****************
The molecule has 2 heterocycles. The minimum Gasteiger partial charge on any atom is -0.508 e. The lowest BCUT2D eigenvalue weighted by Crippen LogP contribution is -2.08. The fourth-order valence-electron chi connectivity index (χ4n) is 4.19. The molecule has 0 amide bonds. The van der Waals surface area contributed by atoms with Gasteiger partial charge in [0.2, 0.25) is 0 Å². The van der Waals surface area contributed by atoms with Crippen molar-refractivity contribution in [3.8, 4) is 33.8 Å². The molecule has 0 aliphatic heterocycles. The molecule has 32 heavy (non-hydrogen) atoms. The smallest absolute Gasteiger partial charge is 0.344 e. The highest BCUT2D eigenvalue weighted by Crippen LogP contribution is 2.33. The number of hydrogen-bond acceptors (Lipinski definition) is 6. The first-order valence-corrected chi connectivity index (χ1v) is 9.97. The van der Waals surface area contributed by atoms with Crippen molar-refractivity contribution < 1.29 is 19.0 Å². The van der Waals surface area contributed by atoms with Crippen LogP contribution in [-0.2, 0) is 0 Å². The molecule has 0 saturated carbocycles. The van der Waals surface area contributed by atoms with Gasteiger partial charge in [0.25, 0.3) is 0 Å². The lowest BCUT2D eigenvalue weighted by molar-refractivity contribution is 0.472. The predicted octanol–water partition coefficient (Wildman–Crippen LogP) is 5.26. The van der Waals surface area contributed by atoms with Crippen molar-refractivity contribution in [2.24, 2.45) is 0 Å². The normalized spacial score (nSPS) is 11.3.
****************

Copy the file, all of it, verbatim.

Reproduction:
The molecule has 2 heterocycles. The minimum Gasteiger partial charge on any atom is -0.508 e. The lowest BCUT2D eigenvalue weighted by Crippen LogP contribution is -2.08. The fourth-order valence-electron chi connectivity index (χ4n) is 4.19. The molecule has 0 amide bonds. The van der Waals surface area contributed by atoms with Gasteiger partial charge in [0.2, 0.25) is 0 Å². The van der Waals surface area contributed by atoms with Crippen molar-refractivity contribution in [3.8, 4) is 33.8 Å². The molecule has 0 aliphatic heterocycles. The molecule has 32 heavy (non-hydrogen) atoms. The smallest absolute Gasteiger partial charge is 0.344 e. The highest BCUT2D eigenvalue weighted by Crippen LogP contribution is 2.33. The number of hydrogen-bond acceptors (Lipinski definition) is 6. The first-order valence-corrected chi connectivity index (χ1v) is 9.97. The van der Waals surface area contributed by atoms with Crippen molar-refractivity contribution < 1.29 is 19.0 Å². The van der Waals surface area contributed by atoms with Crippen LogP contribution in [-0.2, 0) is 0 Å². The molecule has 0 saturated carbocycles. The van der Waals surface area contributed by atoms with Gasteiger partial charge in [0.25, 0.3) is 0 Å². The lowest BCUT2D eigenvalue weighted by molar-refractivity contribution is 0.472. The predicted octanol–water partition coefficient (Wildman–Crippen LogP) is 5.26. The van der Waals surface area contributed by atoms with Crippen molar-refractivity contribution in [2.24, 2.45) is 0 Å². The normalized spacial score (nSPS) is 11.3.